In summary, for people with SAH, when working with high loads, there is a high risk of peak pressure (sudden increase in systolic and diastolic blood pressure), which may compromise important vessels, leading to a rupture of a preexisting aneurysm, or to a cerebrovascular accident (CVA). When working with light loads is respected, systolic and diastolic blood pressure does not undergo a significant increase, leaving the activity at low risk.

How to reduce risk?

  • Measure BP before physical exercise;
  • NEVER stop taking medication without medical knowledge;
  • Do not start the session if the BP is greater than 160 x 105 mmHg;
  • Reduce training intensity;
  • Reduce muscle mass;
  • Avoid valsalva maneuver (blocking of breathing during exercise);
  • Avoid concentric fatigue;
  • Schedule a longer break period between sets.

But after all, does the hypotension effect of physical training have clinical relevance?

Studies show that a drop in systolic blood pressure of 2 mmHg can reduce mortality from stroke by 10%, and from myocardial infarction by 7% among middle-aged people.

  • The practice of daily physical activity reduces 3,6 (SBP) and 5,4 mmHg (DBP).
  • Aerobic exercise in prehypertensive patients reduced by 2,1 (SBP) and 1,7 mmHg (DBP).
  • Aerobic exercises in hypertensive patients reduced by 8,3 (SBP) and 5,2 mmHg (DBP).
  • Dynamic resistance exercise in pre-hypertensive patients with a reduction of 4,0 (SBP) and 3,8 mmHg (DBP).
  • Dynamic resistance exercise in hypertensive patients, DOES NOT REDUCE.

The American College of Sports Medicine (ACSM)

Exercise remains a key therapy for the primary prevention, treatment, and control of hypertension. The optimal frequency, intensity, timing, and types of training need to be better defined to optimize BP-lowering exercise capabilities, particularly in children, women, the elderly, and certain ethnic groups. Training, if correctly prescribed, will have an acute effect with post-exercise hypotension.

Recommendation for all hypertensive patients

At least 30 minutes/day of MODERATE physical activity, continuously (1 x 30 min) or accumulated (2 x 15 min or 3 of 10 min) from 5 to 7 days a week.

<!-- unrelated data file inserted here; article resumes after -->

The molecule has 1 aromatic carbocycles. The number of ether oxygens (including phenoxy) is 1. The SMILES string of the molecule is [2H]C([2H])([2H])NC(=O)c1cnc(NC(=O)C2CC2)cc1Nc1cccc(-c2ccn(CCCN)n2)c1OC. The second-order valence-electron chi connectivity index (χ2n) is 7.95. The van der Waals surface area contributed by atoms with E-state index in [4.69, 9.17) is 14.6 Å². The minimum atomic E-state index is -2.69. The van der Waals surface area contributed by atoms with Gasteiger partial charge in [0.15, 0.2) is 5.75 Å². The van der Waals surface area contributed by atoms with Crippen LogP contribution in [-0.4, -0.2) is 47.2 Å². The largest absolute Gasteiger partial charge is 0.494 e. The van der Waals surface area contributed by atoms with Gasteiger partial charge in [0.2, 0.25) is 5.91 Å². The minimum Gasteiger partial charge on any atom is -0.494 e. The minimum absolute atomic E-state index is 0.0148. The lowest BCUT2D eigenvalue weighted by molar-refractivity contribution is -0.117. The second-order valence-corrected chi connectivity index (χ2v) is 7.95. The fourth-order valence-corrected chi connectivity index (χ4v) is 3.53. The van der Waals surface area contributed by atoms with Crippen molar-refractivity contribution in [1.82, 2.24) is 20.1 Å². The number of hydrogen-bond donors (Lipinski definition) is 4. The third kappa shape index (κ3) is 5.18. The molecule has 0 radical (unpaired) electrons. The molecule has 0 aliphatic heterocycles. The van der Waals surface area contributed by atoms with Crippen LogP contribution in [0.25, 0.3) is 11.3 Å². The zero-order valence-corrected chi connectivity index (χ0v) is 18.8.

aerobic training:

  • Walking, running, dancing, swimming, among other simple activities.
  • At least 3 times a week (ideally 5 times a week);
  • At least 30 minutes a day (ideally between 40 and 50 minutes).

MODERATE intensity defined by:

  • Being able to talk (without getting breathless);
  • Feeling between slightly tired and tired.

Keep training heart rate (HR) in the range calculated by: Training HR = (Maximum HR – Resting HR) x Training % + Resting HR.

Resistance training (weight training):

  • From 2 to 3 times a week;
  • 8 to 10 exercises for major muscle groups;
  • Prioritize unilateral execution (when possible);
  • From 1 to 3 sets with loads between 40 and 65% of 1RM;
  • From 10 to 15 repetitions until moderate fatigue (reduction in movement speed and tendency to apnea);
  • Long passive pauses between 90 to 120 seconds.

Tips for the control and prevention of hypertension (SAH):

  • Healthy habits are responsible for disease prevention and control;
  • Exercise whenever possible and with the supervision and prescription of a registered professional;
  • Reduce your salt intake;
  • Avoid fast food and canned foods;
  • Watch out for fat around the waist;
  • Reduce or avoid consumption of alcoholic beverages;
  • Do not smoke;
  • Eliminate stress;
  • Keep your vitamin D levels in order;
  • Seek medical attention;
  • Drink water very often.

“Physical activity should and can be part of the daily life of people with high blood pressure”.

Do you want to know more about the work of Professor Beto Fusaro? Visit: @personal_betofusaro